Therefore, there are a number of mandatory requirements for the operation of software monitoring systems for industrial enterprises.
1. Real-time requirement: you must take into account the time of the maximum possible delay when transmitting data from the client to the server and inversely because even a time trivial loss can lead to the system incorrect reaction to events (for example, there are no problems or failures in the system at this time). Accordingly, the "client" sends the required data indicating this to the server. Let's assume that the data arrives late. The server reacts to them accordingly and sends some control information to the client, which in turn will no longer be relevant for the client, since its state may have changed significantly by this time.
2. Required reading frequency: parameters must be transmitted from the client to the server with a frequency proportional to the frequency of fundamental changes in system states. The more often the system changes its state, the more often you need to send information about it. If the system state does not change, the information does not need to be transmitted, and the load on the network decreases.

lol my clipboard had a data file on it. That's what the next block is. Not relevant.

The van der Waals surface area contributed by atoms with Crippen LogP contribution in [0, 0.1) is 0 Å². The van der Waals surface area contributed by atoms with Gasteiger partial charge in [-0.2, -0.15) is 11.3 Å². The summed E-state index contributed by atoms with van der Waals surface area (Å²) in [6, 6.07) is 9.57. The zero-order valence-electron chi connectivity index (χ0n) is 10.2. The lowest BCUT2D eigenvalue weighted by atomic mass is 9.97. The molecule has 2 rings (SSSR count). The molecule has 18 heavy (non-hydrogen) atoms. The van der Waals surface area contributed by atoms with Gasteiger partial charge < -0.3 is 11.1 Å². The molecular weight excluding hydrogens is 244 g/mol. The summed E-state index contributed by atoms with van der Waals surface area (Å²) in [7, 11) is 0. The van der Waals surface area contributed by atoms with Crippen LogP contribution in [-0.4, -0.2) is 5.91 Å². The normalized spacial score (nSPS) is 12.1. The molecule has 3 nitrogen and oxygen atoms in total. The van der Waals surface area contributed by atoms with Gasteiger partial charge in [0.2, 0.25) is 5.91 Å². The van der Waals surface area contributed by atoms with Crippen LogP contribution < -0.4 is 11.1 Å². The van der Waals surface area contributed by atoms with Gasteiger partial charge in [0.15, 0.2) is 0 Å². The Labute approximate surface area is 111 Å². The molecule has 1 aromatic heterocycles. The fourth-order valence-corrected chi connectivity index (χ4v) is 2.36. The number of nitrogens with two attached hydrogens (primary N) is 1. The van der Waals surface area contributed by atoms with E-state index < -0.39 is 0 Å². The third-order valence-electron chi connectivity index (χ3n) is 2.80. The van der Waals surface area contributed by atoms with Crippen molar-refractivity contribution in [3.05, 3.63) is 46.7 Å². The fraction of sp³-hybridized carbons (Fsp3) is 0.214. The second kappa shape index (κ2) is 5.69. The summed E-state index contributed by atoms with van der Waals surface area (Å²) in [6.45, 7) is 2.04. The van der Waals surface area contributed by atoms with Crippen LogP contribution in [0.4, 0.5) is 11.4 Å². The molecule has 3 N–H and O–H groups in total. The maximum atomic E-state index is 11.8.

3. The requirements for data integrity. The network Protocol is responsible for the data integrity, but in the case of an enterprise monitoring system, it is better to use more of a risk but a faster protocol that meets real-time requirements.
4. Requirements for the information capacity: it is wise to provide a procedure for deleting old information from memory.
5. The hardware requirements: it should be without special problems to maintain the correct operation of the system.
6. Requirements for the software interface: as simple, clear,
7. and informative as possible.
These requirements are required for any monitoring system software.
Implementation of industrial enterprise monitoring system software.
In the case of a designed system, the specialist who will implement this implementation must choose how to implement the software.
Usually, such systems are constructed on the basis of a three-level DB-application architecture, in particular, on the basis of support for the Multi-Tier Distributed Application Services (MIDAS) technology implemented in the C++Builder environment. In this case, there are the following components.
1. A database server that is hosted on one computer. You can use any DBMS, Inter, Interbase, Oracle,
MS SQL Server.